I still remember reading Mistress of Mellyn in the hammock outside my parents’ house on a hot summer day.  Would that we all create books so memorable that some day, decades later, one of our readers can remember where they were as the story we told engulfed them.

If you ever think you’re writing too much, remember that Hibbert published at least 180 books in her lifetime. Who knows how many she actually wrote.

If you think you must slave for five years over every word of your novel, then think of Hibbert as well. Realize if she had had the same attitude you have, she wouldn’t have lived long enough to write the Victoria Holt books. (I did a series on this as well. Start with “Perfection.”)

Ah, the things we can learn reading everything from Esquire to The Washington Post to court filings.

And that’s your information round-up for January of 2013.

This blog is part of what I write every week, but unlike anything else I write, it’s nonfiction. I make my living writing fiction, so every moment I spend writing nonfiction takes time from the work that pays me the best—and might have a chance of being read fifty years after first publication.

So please, if you got anything of value from this piece or previous pieces, leave a tip on the way out.

Thanks, everyone, for the comments, e-mails, links, and support. I appreciate it!

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“The Business Rusch: Found Information” copyright 2013 by Kristine Kathryn Rusch.

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24 Comments

  1. Vera Soroka says:

    Wonderful post! What struck me with Ms. Cornwell is that with her disorder she wasn’t on any meds. My brother in law has Bipolor and without meds he would be a total train wreck. I just never heard of managing this illness without meds. Maybe that’s what clouded her judgement. I wish her well as I think she is going to need it.
    I will have to look up Victoria Holt. If she did gothic, I’m a fan of gothic.
    I didn’t start as early as her in life writing-I’m 50 so I will probably not see great success unless I live till 86 or beyond but I guess we can try.

    • Nancy Beck says:

      Total agreement with you, Vera. I’m married to a guy who was diagnosed with bipolar disorder 6 years ago, and that’s what I was thinking.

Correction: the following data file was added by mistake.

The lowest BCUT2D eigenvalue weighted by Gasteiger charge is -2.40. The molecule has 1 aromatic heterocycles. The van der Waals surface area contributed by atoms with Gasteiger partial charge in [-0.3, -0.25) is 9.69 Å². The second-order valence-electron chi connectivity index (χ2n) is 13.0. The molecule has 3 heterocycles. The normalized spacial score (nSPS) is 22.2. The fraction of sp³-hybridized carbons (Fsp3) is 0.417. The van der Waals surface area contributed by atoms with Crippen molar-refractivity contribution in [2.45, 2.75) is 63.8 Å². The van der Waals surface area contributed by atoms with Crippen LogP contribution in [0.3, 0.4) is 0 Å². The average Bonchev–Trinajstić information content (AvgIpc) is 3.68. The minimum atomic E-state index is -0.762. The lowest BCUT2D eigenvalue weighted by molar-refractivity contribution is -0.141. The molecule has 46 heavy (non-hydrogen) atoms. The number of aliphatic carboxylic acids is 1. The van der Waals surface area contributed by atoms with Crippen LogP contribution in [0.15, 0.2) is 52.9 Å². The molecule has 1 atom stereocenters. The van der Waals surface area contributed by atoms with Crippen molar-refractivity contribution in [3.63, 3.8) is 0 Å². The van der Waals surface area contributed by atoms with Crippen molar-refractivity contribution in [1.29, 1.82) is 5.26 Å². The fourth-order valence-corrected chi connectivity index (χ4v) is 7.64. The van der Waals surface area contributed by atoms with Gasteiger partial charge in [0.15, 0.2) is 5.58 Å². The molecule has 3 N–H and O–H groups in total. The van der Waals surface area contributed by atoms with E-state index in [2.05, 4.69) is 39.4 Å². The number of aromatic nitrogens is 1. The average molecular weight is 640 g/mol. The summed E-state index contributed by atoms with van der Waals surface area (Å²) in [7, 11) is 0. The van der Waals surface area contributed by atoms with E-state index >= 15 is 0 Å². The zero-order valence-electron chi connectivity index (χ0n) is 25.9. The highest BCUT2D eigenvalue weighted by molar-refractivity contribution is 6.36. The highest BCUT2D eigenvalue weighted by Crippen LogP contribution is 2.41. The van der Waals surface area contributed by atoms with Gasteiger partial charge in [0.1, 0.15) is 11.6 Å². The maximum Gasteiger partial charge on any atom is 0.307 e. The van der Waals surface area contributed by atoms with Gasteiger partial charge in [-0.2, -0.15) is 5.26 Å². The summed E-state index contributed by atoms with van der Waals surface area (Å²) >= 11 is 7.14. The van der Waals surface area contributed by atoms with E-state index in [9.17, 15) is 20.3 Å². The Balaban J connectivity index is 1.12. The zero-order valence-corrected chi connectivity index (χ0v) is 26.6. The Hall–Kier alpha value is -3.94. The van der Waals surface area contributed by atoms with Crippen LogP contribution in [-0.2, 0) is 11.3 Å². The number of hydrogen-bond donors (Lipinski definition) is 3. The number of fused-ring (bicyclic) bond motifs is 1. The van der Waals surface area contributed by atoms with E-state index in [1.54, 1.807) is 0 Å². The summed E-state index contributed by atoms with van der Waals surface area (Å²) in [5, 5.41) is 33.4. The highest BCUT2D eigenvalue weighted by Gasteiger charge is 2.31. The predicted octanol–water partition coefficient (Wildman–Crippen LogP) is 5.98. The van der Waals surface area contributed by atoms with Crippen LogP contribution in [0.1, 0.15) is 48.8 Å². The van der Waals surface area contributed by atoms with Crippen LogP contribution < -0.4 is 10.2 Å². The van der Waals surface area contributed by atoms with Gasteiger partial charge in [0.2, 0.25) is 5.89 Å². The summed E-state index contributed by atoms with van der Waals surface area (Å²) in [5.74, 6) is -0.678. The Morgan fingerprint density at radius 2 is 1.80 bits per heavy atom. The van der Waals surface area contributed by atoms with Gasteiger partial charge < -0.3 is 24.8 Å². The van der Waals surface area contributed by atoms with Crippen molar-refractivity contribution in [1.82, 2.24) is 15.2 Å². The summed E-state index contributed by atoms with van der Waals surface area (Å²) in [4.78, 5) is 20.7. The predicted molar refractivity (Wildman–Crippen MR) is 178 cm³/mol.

What universe is she living in that she can handle bipolar disorder without meds? (I’ve seen first hand what a person can be like when not on meds – and it’s not fun).

  2. Liz says:

    I read that piece on Patricia Cornwell, and I could’ve written your response almost word for word simply from what you’ve written on the topic before. That doesn’t make your post on it any less valuable. It just means that you’re getting through.

    I don’t understand the idea of handing your finances over. I don’t understand the idea that bipolar disorder leaves someone incapable of running their finances in any way. I don’t understand the idea that she had to dedicate all her time to writing, and even a cursory look at them would’ve left her incapable of writing.

    • Nancy Beck says:

      Liz,

      As I noted in my response to Vera above, my husband has bipolar disorder. And I can tell you that not only could I not trust him with money, he actually went on a spending spree – and this seems to be constant problem among people with this disorder. (I’ve read and heard about others, including one man who was close to retirement & blew all of his retirement money gambling…he’s back on his meds again and has to save up for retirement yet again – and he’s not that far from retirement age as it is.)

      That being said, I agree that I think she should have at least taken a cursory look at what this firm was doing…or brought in another firm to audit them on at least a yearly basis. After all, that’s what most businesses I’ve worked for have done.

      • Vera Soroka says:

        I totally agree with you Nancy. My brother in law spent almost my sisters and his entire retirement fund on antiques. Thank goodness with the sale of those antiques they got back most of the money. So yeah I know all about what they can be like with money.
        This lady might have spent the money that she’s accusing them of, who knows. If she can’t handle her money someone needs to have a talk with her about being on meds because in my opinion she needs it.

  3. I’m stunned at this news about Patricia Cornwell. I can’t imagine giving up everything, no oversight. Wow.

    But your note about Victoria Holt cheered me up. I loved her books! I hope to die as she did, at my keyboard (or whatever we’re using by then) at 100+, with many books behind me.

    And the cruise thing ain’t so bad, either.

  4. Robin Brande says:

    Love those Fiction River covers!

  5. I’d noticed the spiffy repackaging of your Retrieval Artist series, and it’s great to get a look at the Fiction River covers. Cool, cool, cool! Covers and packaging are so important, and so is refreshing them. And indie authors control that option now.

    Thanks for reminding me about Mistress of Mellyn. In a sea of sixties Gothics, it was a mountain and did, in fact, inspire me to start my first novel, which ultimately started my career.

    I love the cruising and writing idea for one’s old age.